Barack Obama's Green Energy House of Cards

Solyndra is just one of many government pet projects that have failed on the taxpayer's dime.

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Dustin Stockton is the chief strategist for

In one of the more overlooked passages of his recent State of the Union address, President Obama urged the nation to "double down on a clean energy industry that's never been more promising." It's a familiar enough call, a vague sentiment we've all heard often enough, but this time it struck a special nerve for me. It wasn't just the hard-sell phrasing, which recalled the salesman-in-chief backing the warranties of his bailed-out automakers. It was the timing.

Just days before the president's speech, a local news team had caught employees at Solyndra destroying millions of dollars worth of equipment, despite owing taxpayers half a billion dollars. The cynicism of these acts shows the wasteful, entitled culture that thrives wherever handouts pay the bills and perfectly symbolizes the wealth destruction wrought by a political pet projects. But Solyndra was just the canary in the coal mine. Obama said in the State of the Union that he "will not walk away from the promise of clean energy," but less than 48 hours after his speech, it's clear that the green house of cards is already coming down.

[See a collection of political cartoons on energy policy.]

The latest card to fall is Ener1, the Indiana-based electric car battery maker that received a $118 million grant from the Department of Energy as part of the president's economic stimulus package and just filed for bankruptcy. Though only $55 million of the grant has been paid out to Ener1's EnerDel unit, the entire company's assets are being listed in the bankruptcy at $73.9 million, or less than the amount the government has committed to give it (the company had also applied for nearly $300 million more in government loan guarantees). How on earth do you double-down on an "investment" strategy that involves giving away money to firms who can't stay in business?

But the problem is not only that government gambles recklessly on shaky firms, it's that the government investments haven't been able to create markets out of thin air. Though the idea is that grants and loans are a bridge to competition on the free market, that's rarely how it actually works. Instead, government subsidies form whole bubble industries that create a few jobs and even more photo-ops, and then disappear in a cloud of taxpayer money.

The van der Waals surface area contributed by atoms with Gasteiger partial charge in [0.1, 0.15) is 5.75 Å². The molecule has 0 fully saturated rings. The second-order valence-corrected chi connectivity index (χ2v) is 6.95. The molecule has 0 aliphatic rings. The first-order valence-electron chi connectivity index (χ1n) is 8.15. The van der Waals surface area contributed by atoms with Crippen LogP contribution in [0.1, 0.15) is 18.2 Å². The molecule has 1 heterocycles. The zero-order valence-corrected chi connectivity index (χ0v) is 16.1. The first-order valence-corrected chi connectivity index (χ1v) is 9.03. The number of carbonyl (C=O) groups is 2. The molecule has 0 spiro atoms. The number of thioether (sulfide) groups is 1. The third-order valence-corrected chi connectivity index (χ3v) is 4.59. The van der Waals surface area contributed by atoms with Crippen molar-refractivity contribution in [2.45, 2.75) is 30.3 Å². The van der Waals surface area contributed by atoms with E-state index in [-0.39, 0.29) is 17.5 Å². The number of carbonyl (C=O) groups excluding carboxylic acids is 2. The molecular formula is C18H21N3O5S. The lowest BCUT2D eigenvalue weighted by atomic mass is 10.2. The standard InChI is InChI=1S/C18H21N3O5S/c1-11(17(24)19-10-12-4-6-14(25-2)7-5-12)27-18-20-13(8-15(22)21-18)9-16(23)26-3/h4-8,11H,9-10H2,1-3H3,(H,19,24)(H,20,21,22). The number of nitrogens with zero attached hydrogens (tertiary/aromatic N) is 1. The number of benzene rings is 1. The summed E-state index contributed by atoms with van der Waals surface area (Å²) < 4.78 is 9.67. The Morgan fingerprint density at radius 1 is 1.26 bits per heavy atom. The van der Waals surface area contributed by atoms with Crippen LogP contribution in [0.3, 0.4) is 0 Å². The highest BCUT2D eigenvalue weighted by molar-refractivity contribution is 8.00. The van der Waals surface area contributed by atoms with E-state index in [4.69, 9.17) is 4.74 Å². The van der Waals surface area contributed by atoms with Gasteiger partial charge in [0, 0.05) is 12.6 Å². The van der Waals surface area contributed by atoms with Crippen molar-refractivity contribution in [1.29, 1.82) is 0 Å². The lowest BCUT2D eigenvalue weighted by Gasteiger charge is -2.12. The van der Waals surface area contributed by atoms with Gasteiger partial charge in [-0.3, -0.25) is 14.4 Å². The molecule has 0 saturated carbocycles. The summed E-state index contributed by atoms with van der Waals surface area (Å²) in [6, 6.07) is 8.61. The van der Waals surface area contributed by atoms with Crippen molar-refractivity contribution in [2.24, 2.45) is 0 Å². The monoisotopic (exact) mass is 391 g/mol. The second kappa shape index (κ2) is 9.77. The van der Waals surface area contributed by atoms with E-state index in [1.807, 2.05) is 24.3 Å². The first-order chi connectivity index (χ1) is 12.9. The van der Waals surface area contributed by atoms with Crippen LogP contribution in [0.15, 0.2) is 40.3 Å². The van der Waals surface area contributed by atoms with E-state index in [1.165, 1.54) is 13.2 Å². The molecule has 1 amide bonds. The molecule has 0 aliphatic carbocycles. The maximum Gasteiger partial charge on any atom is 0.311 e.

[Check out the U.S. News Energy Intelligence blog.]

And here Ener1 is another perfect example: The firm was the leading partner in the EV manufacturer Th!nk, which went bankrupt last summer (for the fourth time) after making a handful of cars for its only client, the state of Indiana. Ener1's write-down for its investment in Th!nk was some $73 million, but more importantly it had lost its major client. Rather than spurring innovation or fostering competitiveness, government subsidies had simply allowed one company to prop up its own client rather than competing with China and Korea, creating a chain of weak, government-dependent firms across the economy. And when Th!nk failed, as inevitably happens when you offer a slow, homely car for $40,000, it dragged Ener1 down with it (with shareholders crying collusion all the way).

From Th!nk to Tesla and Fisker, the electric car business has become an icon of anti-competitive patronage: The government doesn't just subsidize manufacturers and battery suppliers, it gives consumers tax credits worth $7,000 a pop to buy the products they make. And yet, even with supply- and demand-side stimulus, President Obama can't get consumers to actually buy electric cars. His own goals called for Th!nk to build 5,000 of its cars next year (none of which will be built), and he expects 120,000 Chevrolet Volts to be bought by Americans too. Problem is, GM will only try to sell 45,000 of them (at most) because the Volt didn't even hit its 2011 goal of 10,000 units. Obama might think that this is a situation that calls for "doubling down," but there's no part of that business he hasn't subsidized already, and none of it has made a lick of difference with consumers. Even Ener1's CEO admits that "our business plan was impacted when demand for lithium-ion batteries slowed due to lower-than-expected adoption for electric passenger vehicles."